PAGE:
Study suggests red netting is best at protecting crops from insects

When it comes to protecting crops via insect-blocking netting, you may think that the size of the holes in that netting is the most important factor. According to new research, however, the color of red netting makes an even bigger difference in effect… Continue reading Study suggests red netting is best at protecting crops from insects

Scientists grow beef cells in rice to make new protein-rich space food

In a move that will make some stomachs growl and others turn, Korean scientists have taken muscle and fat stem cells from cows and transplanted them into grains of rice. The end result is a new, high-protein food that should be cheap, environmentally f… Continue reading Scientists grow beef cells in rice to make new protein-rich space food

New type of cherry tomato self-dries while still on the vine

Much as we may like sun-dried tomatoes, they’re typically pretreated with sulfur dioxide or salt before the drying process, which may actually be carried out in an oven. By contrast, a new type of cherry tomato has been selectively bred to dry right on… Continue reading New type of cherry tomato self-dries while still on the vine

Nontoxic spray could protect vineyards from the taint of wildfire smoke

When vineyards are exposed to wildfire smoke, the grapes may absorb compounds which end up detracting from the flavor of the wine. A new spray-on grape coating could help, however, keeping wines from being described as possessing “a hint of burning for… Continue reading Nontoxic spray could protect vineyards from the taint of wildfire smoke

Coal-to-protein livestock feed uses 1/1000th as much land as farming

Chinese scientists have developed a cost-effective method of converting coal into protein, which they say could feed livestock much more efficiently than natural plants, while using a tiny fraction of the land.Continue ReadingCategory: ScienceTags: Agr… Continue reading Coal-to-protein livestock feed uses 1/1000th as much land as farming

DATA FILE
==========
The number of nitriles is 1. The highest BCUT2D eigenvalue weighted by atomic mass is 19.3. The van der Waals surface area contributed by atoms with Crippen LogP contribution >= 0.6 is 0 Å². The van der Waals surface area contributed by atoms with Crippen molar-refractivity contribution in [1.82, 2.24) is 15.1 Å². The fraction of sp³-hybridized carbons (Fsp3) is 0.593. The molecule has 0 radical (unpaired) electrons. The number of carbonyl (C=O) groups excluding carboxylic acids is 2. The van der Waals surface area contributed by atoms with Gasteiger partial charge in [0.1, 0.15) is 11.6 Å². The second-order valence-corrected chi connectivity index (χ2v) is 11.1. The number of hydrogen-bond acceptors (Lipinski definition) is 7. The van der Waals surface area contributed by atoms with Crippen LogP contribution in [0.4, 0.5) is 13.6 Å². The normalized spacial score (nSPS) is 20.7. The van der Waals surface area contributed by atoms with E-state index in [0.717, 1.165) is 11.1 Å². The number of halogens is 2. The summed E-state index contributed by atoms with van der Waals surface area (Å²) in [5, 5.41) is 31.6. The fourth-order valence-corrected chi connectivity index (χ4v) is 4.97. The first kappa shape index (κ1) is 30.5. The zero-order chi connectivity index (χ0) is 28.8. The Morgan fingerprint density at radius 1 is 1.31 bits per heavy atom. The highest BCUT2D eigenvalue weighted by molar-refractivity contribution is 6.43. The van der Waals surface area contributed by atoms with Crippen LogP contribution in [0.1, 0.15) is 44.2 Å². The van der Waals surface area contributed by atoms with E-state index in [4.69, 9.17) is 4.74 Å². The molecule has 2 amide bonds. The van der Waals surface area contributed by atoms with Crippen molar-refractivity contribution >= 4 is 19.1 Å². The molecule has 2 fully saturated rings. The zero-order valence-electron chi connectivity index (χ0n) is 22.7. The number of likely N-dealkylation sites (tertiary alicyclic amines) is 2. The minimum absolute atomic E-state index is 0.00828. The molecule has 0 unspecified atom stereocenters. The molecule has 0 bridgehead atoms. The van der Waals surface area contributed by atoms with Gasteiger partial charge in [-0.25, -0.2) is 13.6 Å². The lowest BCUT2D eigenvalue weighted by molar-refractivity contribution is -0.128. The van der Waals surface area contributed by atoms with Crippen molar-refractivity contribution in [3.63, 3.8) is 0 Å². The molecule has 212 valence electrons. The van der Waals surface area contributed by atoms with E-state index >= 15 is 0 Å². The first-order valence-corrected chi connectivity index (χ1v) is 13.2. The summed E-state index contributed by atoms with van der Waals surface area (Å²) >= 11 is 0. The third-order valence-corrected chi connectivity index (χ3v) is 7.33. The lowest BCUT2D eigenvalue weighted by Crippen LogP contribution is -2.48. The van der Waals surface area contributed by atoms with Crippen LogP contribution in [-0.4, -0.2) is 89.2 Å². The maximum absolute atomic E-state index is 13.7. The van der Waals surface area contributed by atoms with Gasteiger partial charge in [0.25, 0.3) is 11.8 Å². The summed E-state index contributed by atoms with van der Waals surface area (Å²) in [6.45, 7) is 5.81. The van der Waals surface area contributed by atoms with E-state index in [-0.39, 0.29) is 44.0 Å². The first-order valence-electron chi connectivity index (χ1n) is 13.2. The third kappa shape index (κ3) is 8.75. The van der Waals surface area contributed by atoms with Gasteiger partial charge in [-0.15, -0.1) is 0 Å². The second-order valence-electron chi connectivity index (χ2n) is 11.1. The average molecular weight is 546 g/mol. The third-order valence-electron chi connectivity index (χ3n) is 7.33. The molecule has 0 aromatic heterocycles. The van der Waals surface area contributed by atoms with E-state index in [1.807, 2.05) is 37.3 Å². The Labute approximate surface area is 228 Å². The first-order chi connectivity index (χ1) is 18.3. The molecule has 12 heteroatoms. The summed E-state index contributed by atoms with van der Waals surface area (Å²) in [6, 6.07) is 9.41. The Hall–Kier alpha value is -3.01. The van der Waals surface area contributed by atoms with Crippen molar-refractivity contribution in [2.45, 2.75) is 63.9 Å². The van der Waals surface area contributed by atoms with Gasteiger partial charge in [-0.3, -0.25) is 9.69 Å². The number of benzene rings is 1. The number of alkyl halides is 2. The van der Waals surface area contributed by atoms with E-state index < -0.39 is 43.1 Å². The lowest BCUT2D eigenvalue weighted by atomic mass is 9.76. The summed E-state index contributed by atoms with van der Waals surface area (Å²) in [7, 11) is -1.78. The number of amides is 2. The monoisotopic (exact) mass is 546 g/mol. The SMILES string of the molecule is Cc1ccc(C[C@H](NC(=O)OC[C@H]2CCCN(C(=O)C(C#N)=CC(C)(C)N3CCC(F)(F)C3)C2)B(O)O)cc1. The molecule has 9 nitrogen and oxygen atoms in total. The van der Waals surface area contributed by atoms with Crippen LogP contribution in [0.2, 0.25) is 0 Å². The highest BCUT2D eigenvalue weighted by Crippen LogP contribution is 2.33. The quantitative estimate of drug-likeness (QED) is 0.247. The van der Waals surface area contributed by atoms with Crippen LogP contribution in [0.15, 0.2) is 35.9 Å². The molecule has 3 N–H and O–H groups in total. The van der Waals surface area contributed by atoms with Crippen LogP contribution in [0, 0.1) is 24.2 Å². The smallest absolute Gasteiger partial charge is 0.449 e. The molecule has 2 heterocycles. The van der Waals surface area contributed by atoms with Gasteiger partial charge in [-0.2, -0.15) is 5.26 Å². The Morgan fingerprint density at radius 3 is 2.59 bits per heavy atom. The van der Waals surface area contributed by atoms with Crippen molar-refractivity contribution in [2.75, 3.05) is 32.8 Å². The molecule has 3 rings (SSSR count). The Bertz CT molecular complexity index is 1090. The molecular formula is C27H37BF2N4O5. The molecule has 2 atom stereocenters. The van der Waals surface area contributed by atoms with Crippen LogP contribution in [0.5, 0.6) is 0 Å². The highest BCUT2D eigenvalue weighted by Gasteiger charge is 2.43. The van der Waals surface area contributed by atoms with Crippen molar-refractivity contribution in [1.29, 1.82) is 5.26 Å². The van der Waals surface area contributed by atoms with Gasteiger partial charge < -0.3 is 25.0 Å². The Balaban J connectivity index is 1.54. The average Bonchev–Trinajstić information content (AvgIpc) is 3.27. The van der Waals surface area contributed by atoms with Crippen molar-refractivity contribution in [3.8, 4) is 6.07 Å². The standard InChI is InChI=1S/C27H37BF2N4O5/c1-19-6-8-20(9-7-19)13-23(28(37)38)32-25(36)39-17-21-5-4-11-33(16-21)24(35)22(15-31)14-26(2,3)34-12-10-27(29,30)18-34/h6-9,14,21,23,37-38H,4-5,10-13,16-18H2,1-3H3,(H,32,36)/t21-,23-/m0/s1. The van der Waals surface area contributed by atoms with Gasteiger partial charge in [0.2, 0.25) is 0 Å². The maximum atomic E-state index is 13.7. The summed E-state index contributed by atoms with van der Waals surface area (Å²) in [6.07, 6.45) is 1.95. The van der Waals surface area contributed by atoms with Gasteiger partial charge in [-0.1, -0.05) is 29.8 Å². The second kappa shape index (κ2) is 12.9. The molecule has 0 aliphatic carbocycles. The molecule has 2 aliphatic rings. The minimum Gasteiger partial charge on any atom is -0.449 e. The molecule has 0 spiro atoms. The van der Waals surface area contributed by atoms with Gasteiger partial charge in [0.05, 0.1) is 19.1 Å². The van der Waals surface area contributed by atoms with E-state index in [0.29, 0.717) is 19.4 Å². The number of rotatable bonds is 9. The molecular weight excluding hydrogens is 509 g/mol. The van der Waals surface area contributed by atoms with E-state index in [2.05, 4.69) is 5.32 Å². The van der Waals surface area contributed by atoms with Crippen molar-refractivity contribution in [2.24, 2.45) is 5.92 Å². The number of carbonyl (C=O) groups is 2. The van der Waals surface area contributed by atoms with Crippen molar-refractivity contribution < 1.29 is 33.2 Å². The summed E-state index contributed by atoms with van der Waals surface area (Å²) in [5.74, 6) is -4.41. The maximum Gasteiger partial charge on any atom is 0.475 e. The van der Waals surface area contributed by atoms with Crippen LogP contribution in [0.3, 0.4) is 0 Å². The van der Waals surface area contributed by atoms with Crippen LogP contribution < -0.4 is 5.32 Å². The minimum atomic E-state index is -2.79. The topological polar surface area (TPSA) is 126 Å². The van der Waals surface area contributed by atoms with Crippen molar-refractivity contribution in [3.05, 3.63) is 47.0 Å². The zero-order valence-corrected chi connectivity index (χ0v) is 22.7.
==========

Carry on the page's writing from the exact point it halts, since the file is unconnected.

Scientists alter rice plant microbiome for better resistance to pathogens

The “microbiome” is the unique population of microorganisms found in and on every plant and animal. Scientists have now genetically altered that population in rice plants, making them more resistant to harmful bacteria. The technology could one day red… Continue reading Scientists alter rice plant microbiome for better resistance to pathogens

Electrically conductive eSoil boosts plant growth via zaps to the roots

While hydroponic farms do allow a lot of crop plants to be grown in a relatively small space, they would certainly be a better alternative to traditional farms if those plants grew faster. That could soon be the case, thanks to the development of elect… Continue reading Electrically conductive eSoil boosts plant growth via zaps to the roots

Experimental system uses microwaves to cook crop pests in soil

Just like any other organisms, crop-destroying soil microbes die if they get too hot. With that fact in mind, scientists have developed a new system in which soil-heating microwaves are used to kill such pests. The technology could one day replace the … Continue reading Experimental system uses microwaves to cook crop pests in soil

Airdropped spinning-seed-inspired sensors could monitor soil moisture

Trees such as maples have “fruits” known as samaras, which consist of a seed joined to a papery wing. Scientists have now created artificial samaras, which could be used to quickly and easily monitor soil temperature from the air.Continue ReadingCatego… Continue reading Airdropped spinning-seed-inspired sensors could monitor soil moisture

Could “armored” bacteria replace chemical fertilizers?

Conventional chemical fertilizers aren’t among the most eco-friendly substances in the world, which is one reason why some farmers are exploring the use of beneficial bacteria as an alternative. A new coating technology could make such microbes more wi… Continue reading Could “armored” bacteria replace chemical fertilizers?